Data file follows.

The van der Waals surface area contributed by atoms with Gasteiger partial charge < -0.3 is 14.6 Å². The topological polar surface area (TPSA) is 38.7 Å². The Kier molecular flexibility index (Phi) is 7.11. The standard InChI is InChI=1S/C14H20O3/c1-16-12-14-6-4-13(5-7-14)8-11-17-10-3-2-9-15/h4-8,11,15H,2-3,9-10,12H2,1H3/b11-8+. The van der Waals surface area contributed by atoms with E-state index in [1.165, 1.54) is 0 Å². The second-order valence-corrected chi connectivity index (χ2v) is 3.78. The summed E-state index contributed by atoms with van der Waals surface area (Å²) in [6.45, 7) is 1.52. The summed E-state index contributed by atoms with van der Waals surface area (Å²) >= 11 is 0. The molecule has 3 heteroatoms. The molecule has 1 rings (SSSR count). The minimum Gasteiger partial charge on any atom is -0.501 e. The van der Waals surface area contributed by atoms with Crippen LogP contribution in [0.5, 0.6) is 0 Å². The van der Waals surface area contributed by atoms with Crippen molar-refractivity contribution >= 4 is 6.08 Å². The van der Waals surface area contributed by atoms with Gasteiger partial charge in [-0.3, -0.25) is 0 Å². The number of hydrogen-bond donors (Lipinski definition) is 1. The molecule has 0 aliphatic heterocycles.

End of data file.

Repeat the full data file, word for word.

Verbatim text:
The van der Waals surface area contributed by atoms with Gasteiger partial charge < -0.3 is 14.6 Å². The topological polar surface area (TPSA) is 38.7 Å². The Kier molecular flexibility index (Phi) is 7.11. The standard InChI is InChI=1S/C14H20O3/c1-16-12-14-6-4-13(5-7-14)8-11-17-10-3-2-9-15/h4-8,11,15H,2-3,9-10,12H2,1H3/b11-8+. The van der Waals surface area contributed by atoms with E-state index in [1.165, 1.54) is 0 Å². The second-order valence-corrected chi connectivity index (χ2v) is 3.78. The summed E-state index contributed by atoms with van der Waals surface area (Å²) in [6.45, 7) is 1.52. The summed E-state index contributed by atoms with van der Waals surface area (Å²) >= 11 is 0. The molecule has 3 heteroatoms. The molecule has 1 rings (SSSR count). The minimum Gasteiger partial charge on any atom is -0.501 e. The van der Waals surface area contributed by atoms with Crippen LogP contribution in [0.5, 0.6) is 0 Å². The van der Waals surface area contributed by atoms with Crippen molar-refractivity contribution >= 4 is 6.08 Å². The van der Waals surface area contributed by atoms with Gasteiger partial charge in [-0.3, -0.25) is 0 Å². The number of hydrogen-bond donors (Lipinski definition) is 1. The molecule has 0 aliphatic heterocycles.